REPEAT RESULTS: The Science of Cleaning
Is cleaning an art? Or is it really a science? It’s a question that is bound to get lots of responses from cleaning industry veterans with vigorous arguments being raised on both sides in favor of their respective points of view. As a cleaning industry consultant with many years in the business, I’ve had an opportunity to consider the question and it is clear to me, and to a growing number of professionals in the industry, that cleaning is a science.
When we look at something that is an art we see something unique, something that is not exactly the same as another product of the artist – maybe similar to it, but not exactly the same. That’s the great thing about an art, it’s always new, always different, sometimes spectacular, but never, ever the same.
Science demands exactitude and proof. For a fact to be scientifically proven it must be reproducible. That means that by following the method, the result will always be identical. The products of scientific processes are reliably the same; while this may sound boring, it is that very quality that makes for the most effective cleaning process.
Consider mopping a floor with a conventional mop, bucket and wringer. The floor is dirty, soiled by debris from foot traffic, spills, and dust. The person mopping the floor will continue to mop and wring and rinse, and mop and wring and rinse, until the water is judged to be too dirty to continue. In fact, the second time the mop was rinsed the water became soiled and therefore less likely to be any great use in cleaning the floor. The operator has to judge how often to change the cleaning solution and this frequency will vary partly depending on how soiled the floor is. In addition, the operator needs to be extremely skillful when mopping edges and corners to avoid leaving soiled solution in those areas to dry into crusted ridges of dirt that need extra labor to remove. Clearly, this method relies on a lot of judgment on the part of the cleaner; maybe that’s why some will claim that cleaning is an art.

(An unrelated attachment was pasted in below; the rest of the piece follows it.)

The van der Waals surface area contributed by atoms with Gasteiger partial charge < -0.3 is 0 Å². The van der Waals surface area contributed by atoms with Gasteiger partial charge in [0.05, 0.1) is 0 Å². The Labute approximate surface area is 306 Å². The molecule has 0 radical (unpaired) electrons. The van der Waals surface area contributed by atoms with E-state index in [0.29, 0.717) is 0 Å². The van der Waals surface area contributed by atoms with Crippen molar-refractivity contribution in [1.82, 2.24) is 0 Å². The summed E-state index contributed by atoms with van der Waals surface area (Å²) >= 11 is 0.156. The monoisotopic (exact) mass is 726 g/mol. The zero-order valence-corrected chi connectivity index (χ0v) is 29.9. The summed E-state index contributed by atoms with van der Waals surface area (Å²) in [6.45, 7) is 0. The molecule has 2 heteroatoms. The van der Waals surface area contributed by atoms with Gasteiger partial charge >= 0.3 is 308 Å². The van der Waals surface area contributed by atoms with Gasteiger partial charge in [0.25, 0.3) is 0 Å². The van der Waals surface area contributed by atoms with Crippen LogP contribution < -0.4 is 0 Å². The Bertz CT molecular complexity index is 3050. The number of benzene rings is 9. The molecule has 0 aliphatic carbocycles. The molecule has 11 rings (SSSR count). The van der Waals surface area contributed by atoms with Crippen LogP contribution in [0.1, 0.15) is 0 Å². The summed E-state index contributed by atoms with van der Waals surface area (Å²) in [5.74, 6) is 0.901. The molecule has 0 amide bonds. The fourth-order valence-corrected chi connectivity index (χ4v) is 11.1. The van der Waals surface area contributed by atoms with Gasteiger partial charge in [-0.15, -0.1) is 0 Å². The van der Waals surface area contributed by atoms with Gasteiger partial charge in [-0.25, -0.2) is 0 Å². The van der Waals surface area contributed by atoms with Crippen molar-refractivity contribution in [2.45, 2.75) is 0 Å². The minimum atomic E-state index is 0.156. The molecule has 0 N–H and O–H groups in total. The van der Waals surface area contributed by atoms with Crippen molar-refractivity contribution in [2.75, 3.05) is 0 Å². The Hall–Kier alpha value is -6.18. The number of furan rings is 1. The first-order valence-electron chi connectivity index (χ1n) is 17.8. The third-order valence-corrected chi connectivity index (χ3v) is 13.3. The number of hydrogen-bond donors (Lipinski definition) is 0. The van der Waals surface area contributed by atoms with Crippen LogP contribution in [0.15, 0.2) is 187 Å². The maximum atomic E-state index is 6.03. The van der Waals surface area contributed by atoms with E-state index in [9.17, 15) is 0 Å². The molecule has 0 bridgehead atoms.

If mop and bucket cleaning is an art this explains the wide variety of results we see when this method is used. Worse still, what we can’t see is the level of biological contamination left behind by this method. To protect the health of building users, the cleaning service provider, both in-house and contractor needs to be able to demonstrate that proper, effective cleaning is taking place, this time and every time. The only way to be sure that this is happening is by cleaning in a way that guarantees a clean result every time, and that would be able to be reproduced by different operators with complete reliability. This kind of cleaning is truly a science.